But since Dell can't eliminate all its emissions through energy savings, efficiency, and renewable energy, the company plans to buy carbon offsets to achieve "neutrality." Carbon offsets—the practice of buying and selling rights to emit C02—constitute a market worth about $100 million in the U.S. But in some cases, the impact of offset purchases can be negligible (BusinessWeek, 3/26/07). "We're working with a team of environmental organizations as we shape this offset strategy to ensure that the offsets are permanent and meaningful," says Parker.

Notably, the initiative's cost has been small: So far, Dell has spent about $5 million, or less than one-tenth of 1%, of its fiscal year 2006 sales of $56 billion. Parker says the money spent so far will ultimately produce savings. "In some cases, the return on investment is a year and a half, and in some cases it's longer—like four to five years," he says.

Outsourcing Complicates The Picture

The details were also thin, however, as to how Dell plans to push the companies that actually manufacture its computers to meet the new goal. Dell says it will require major suppliers to report their emissions, but ultimately, the company has a lot more control over how much power it consumes in its own offices and facilities.

Like every company in the computer business, Dell outsources a lot of production to foreign manufacturers. Jeffery Wu, an industry analyst with iSuppli, estimates that more than half of all Dell notebook PCs are manufactured by Quanta Computer, while another third come from Compal Electronics. Dell's desktop PCs and servers are partially built in Asia, then shipped to Dell facilities in the U.S. and Ireland, where they're assembled, configured, and shipped to customers.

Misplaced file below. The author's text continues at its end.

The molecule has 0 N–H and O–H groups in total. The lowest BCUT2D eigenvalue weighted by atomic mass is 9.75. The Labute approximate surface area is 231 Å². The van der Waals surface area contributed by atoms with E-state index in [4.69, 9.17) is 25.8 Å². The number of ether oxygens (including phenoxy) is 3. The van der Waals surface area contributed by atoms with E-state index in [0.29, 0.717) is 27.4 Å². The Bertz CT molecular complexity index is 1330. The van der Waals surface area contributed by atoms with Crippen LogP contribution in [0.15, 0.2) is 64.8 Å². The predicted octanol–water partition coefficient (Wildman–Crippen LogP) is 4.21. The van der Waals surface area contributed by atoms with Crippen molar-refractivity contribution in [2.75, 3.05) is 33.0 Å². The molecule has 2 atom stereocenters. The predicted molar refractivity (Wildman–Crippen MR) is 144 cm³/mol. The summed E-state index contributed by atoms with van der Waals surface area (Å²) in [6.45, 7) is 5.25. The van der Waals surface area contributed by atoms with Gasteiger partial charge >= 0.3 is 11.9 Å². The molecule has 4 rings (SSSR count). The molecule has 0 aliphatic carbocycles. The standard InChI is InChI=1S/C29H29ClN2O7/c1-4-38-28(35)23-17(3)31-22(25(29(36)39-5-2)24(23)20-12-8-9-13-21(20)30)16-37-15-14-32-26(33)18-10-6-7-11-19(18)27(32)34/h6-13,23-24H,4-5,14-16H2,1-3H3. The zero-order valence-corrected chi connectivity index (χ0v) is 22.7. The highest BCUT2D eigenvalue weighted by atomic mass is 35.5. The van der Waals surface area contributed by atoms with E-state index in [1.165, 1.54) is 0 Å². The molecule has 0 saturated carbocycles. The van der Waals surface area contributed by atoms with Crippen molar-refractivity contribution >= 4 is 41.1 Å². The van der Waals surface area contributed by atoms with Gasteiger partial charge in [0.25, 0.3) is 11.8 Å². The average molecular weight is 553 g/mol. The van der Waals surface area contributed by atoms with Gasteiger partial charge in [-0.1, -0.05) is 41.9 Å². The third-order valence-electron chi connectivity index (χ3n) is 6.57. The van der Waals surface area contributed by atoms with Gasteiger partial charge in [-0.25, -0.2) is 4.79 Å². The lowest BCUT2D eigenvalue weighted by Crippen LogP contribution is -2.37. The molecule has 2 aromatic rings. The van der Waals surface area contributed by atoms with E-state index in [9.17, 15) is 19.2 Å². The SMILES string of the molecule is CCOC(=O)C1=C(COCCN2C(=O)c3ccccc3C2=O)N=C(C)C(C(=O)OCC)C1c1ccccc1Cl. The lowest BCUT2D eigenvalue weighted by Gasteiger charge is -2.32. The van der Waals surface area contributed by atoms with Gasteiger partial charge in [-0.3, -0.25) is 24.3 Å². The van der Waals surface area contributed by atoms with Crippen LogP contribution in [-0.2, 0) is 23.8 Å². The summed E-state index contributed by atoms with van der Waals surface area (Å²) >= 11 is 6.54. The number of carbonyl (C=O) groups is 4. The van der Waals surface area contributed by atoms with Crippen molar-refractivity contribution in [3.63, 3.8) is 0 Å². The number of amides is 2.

All that outsourcing makes for a vastly more complex picture of Dell's carbon impact, and all the more difficult to assess, Gillenwater says. "It's a matter of where you draw the boundaries. Everyone wants to say they're carbon neutral, but then there's the question of what that means. There's no clear definition. There's the problem with measuring the carbon footprint, and the wider out you draw the boundaries, the more complex the picture gets, and the less control a company like Dell has with the information it gets from its suppliers."

Goal: carbon neutral

Dell's logistics suppliers—mainly delivery companies—will be required to use biodiesel fuels on their vehicles. In particular, suppliers sending parts to Dell's campus in Penang, Malaysia, will have the emissions of their vehicles measured. Those that don’t meet Dell's demands, Parker said, will have 10 days to fix the vehicle or risk being banned from Dell’s campus.

In general, computers have a huge environmental impact (BusinessWeek, 9/10/07) from manufacturing, to the energy they consume while in use, to disposal, and recycling. Dell is one of many computer makers, including HP and Apple (AAPL), that have come under fire from activists and others who want the companies to lessen their overall impact on the environment. Lately, Dell has tried to portray itself as being greener than others in its industry, launching efforts like "Plant a Tree for Me," which encourages customers buying Dell products to offset their carbon impact by adding a few dollars to their purchase for charities that plant trees.

Dell is just the latest big name in the technology sector to brand itself with the "carbon neutral" billing. Google (GOOG) and Yahoo! (YHOO) have both promised to make their operations, which consist primarily of huge installations of power-hungry computer servers, carbon neutral by the end of 2007.